Monday, September 20, 2010

Striving to Regret

This year's Kol Nidre service was especially meaningful for me. There's a difference between attending a service because you know you're expected to be there, and actually going and feeling like you were meant to be there--that you're in the right place. I went by myself to a minyan at Beth Jacob, a modern Orthodox shul here in the Pico-Robertson area of Los Angeles; it was called "I Wish I Got More Out of Services," arranged by Michael Borkow, who articulated one of the most interesting ideas over the course of the evening.

In introducing the Ma'ariv, he suggested that one of the most meaningful lessons we can learn from Yom Kippur--or, rather, that we should take the time to consider during Yom Kippur--is how important it is that we strive to regret. And then he took it one step further, and suggested that we should strive for the sensitivity that would allow us to regret.

On its face, it looks and sounds like crazy talk. All sorts of psychologists and self-help books will tell us that living with regret can be lethal. But the trick is to see regret not as a final product, but as part of the process that allows us to truly atone--a place through which we must pass on our way to a deeper understanding of what it means to be human and to know G-d. Perhaps regret is the process that allows us to become more human. We bask in the raw emotion that we experience when we allow ourselves to feel regret. Regret breeds remorse, and remorse creates a deeper sense of our own infinite responsibility to others.

Regret, Borkow reminded us, cannot be the stopping point. We are not cut out for a life lived under the shadow of one long shriek of regret. I recently had a conversation with someone about this very idea. I told him there are things in my life--decisions, behavior, actions--that I regret. He told me that he had no regrets. And which of us was right? Which the better human?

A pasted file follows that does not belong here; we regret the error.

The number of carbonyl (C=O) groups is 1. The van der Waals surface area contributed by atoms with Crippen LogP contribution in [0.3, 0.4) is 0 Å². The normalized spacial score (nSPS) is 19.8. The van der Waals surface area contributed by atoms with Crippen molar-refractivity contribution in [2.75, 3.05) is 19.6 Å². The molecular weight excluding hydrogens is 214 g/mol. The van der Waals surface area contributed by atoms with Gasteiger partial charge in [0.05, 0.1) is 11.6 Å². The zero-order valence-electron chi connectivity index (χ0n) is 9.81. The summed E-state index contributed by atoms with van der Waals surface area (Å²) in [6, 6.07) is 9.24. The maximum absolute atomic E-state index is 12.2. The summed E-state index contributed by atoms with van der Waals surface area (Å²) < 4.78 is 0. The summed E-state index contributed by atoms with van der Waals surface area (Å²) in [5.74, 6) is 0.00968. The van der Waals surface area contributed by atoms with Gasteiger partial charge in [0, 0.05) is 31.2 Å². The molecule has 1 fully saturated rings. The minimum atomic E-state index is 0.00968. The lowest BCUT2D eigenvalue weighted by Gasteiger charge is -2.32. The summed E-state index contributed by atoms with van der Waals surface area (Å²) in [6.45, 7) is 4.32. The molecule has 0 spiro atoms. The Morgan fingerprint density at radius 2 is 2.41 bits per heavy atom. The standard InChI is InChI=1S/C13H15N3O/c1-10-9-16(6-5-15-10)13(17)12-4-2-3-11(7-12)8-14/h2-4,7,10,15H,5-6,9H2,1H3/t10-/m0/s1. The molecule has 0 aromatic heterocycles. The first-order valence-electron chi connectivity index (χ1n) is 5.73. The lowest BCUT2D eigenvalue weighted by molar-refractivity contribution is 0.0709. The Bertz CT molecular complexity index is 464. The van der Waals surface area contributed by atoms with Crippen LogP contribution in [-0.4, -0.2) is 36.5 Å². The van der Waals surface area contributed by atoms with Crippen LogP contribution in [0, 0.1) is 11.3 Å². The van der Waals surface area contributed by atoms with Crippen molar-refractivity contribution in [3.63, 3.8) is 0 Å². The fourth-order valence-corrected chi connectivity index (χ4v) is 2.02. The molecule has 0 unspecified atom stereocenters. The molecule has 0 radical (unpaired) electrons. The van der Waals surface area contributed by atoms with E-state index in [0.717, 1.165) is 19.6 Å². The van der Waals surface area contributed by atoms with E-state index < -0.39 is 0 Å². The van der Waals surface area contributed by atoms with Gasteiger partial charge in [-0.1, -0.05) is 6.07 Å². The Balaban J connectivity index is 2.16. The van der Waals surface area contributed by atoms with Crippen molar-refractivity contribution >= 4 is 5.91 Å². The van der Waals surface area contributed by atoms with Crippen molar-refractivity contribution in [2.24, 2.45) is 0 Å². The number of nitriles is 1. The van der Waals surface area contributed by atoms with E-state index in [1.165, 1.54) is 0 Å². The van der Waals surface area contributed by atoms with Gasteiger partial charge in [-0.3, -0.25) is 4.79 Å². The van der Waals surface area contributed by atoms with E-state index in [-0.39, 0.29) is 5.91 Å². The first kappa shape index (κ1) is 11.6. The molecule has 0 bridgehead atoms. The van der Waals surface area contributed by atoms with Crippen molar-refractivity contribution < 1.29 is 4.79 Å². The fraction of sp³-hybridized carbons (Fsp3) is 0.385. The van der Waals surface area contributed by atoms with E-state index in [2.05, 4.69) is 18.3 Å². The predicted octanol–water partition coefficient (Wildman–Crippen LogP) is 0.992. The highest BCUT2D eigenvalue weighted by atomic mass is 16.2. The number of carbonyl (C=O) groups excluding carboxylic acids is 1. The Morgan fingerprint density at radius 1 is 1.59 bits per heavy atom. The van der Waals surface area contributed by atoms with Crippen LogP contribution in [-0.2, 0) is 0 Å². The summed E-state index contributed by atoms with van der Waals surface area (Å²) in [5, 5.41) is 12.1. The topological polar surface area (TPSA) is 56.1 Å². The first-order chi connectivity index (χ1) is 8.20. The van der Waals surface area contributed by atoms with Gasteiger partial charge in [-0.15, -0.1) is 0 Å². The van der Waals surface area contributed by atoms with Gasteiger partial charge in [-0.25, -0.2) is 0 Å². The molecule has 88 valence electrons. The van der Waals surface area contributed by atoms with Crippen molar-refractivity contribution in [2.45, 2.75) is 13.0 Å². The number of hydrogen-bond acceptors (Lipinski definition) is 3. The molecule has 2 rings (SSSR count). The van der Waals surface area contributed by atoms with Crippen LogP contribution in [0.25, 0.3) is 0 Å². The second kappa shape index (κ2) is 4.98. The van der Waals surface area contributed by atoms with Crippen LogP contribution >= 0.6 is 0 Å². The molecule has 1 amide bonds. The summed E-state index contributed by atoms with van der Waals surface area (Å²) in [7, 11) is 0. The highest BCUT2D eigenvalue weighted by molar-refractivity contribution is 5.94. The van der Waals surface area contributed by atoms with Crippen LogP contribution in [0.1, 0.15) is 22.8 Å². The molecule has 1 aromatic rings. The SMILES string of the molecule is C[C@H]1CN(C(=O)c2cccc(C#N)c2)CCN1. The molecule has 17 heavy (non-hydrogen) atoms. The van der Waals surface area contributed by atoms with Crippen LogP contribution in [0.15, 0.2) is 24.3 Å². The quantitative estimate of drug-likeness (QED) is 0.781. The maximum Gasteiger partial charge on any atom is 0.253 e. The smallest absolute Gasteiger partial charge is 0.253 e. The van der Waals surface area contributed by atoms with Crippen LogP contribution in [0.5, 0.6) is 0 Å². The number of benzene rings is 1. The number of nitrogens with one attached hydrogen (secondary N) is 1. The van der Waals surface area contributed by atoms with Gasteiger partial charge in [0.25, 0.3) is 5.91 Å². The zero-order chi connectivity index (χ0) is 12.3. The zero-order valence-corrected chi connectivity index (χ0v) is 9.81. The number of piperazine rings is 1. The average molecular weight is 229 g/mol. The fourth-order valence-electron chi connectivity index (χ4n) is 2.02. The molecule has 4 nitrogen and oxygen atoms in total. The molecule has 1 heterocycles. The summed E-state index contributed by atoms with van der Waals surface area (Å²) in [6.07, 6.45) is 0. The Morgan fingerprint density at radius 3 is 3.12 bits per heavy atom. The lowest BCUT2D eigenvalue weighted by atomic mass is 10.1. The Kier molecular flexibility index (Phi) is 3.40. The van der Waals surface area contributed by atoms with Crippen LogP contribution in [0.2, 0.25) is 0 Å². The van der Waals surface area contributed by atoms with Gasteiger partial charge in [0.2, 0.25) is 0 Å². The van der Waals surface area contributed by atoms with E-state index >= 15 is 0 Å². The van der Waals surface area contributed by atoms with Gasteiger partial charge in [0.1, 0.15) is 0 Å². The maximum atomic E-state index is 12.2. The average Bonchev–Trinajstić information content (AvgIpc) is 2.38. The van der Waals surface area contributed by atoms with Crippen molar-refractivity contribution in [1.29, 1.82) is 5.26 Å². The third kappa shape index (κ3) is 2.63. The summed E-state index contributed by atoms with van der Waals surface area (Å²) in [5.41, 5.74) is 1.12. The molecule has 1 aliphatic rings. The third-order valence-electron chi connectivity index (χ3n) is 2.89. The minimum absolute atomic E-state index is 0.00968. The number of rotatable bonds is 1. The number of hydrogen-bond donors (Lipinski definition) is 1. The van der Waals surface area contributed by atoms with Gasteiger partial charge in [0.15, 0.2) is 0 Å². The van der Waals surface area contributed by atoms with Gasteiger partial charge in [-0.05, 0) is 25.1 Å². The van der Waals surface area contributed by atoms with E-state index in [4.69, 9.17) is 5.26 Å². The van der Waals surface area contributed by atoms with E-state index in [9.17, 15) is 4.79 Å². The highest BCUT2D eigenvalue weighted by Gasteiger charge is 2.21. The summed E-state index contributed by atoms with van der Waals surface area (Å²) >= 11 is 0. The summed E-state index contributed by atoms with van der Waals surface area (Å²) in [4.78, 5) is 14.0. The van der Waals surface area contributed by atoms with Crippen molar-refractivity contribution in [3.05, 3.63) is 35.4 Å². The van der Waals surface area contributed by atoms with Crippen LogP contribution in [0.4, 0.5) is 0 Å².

Regret functioning as an end point for me, as something better left untapped for him. I suppose we had both missed the mark, which rested somewhere in the movement between our two approaches. It's alway about the ellipses, isn't it?


Casey said...

I hope it doesn't ruin the mood to reply from the Christian tradition, with a little excerpt from Jonathan Edwards:

Often, since I lived in this town, I have had very affecting views of my own sinfulness and vileness; very frequently to such a degree as to hold me in a kind of loud weeping, sometimes for a considerable time together; so that I have often been forced to shut myself up. I have had a vastly greater sense of my own wickedness, and the badness of my heart, than ever I had before my conversion. It has often appeared to me, that if God should mark iniquity against me, I should appear the very worst of all mankind; of all that have been, since the beginning of the world to this time; and that I should have by far the lowest place in hell. When others, that have come to talk with me about their soul concerns, have expressed the sense they have had of their own wickedness, by saying that it seemed to them, that they were as bad as the devil himself; I thought their expressions seemed exceeding faint and feeble, to represent my wickedness.

I realized while teaching this the other day to my students that it has probably been difficult for anyone in our generation, raised on "warm fuzzies" and the self-esteem movement, to access this kind of thinking. My students actually were paying attention as we looked at this passage, but they simply couldn't understand it. They had no inclination to regret, no desire to be humbled, etc. Maybe it will come, inevitably, with age and maturity, even to them?